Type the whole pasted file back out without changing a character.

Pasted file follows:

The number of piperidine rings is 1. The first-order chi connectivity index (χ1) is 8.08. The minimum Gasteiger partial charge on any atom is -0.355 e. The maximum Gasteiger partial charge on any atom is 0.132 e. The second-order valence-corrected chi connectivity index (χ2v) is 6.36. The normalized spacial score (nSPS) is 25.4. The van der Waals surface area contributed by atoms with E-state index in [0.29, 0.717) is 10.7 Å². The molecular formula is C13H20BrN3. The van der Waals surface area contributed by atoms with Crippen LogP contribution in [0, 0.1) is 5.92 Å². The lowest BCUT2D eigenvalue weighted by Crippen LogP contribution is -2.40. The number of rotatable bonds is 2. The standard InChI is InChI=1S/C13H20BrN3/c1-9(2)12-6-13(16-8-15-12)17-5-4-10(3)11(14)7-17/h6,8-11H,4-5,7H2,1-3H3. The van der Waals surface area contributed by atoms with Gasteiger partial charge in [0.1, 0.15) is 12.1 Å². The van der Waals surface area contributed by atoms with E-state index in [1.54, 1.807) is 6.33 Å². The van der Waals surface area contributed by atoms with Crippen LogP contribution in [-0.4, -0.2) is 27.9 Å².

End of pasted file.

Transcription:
The number of piperidine rings is 1. The first-order chi connectivity index (χ1) is 8.08. The minimum Gasteiger partial charge on any atom is -0.355 e. The maximum Gasteiger partial charge on any atom is 0.132 e. The second-order valence-corrected chi connectivity index (χ2v) is 6.36. The normalized spacial score (nSPS) is 25.4. The van der Waals surface area contributed by atoms with E-state index in [0.29, 0.717) is 10.7 Å². The molecular formula is C13H20BrN3. The van der Waals surface area contributed by atoms with Crippen LogP contribution in [0, 0.1) is 5.92 Å². The lowest BCUT2D eigenvalue weighted by Crippen LogP contribution is -2.40. The number of rotatable bonds is 2. The standard InChI is InChI=1S/C13H20BrN3/c1-9(2)12-6-13(16-8-15-12)17-5-4-10(3)11(14)7-17/h6,8-11H,4-5,7H2,1-3H3. The van der Waals surface area contributed by atoms with Gasteiger partial charge in [0.1, 0.15) is 12.1 Å². The van der Waals surface area contributed by atoms with E-state index in [1.54, 1.807) is 6.33 Å². The van der Waals surface area contributed by atoms with Crippen LogP contribution in [-0.4, -0.2) is 27.9 Å².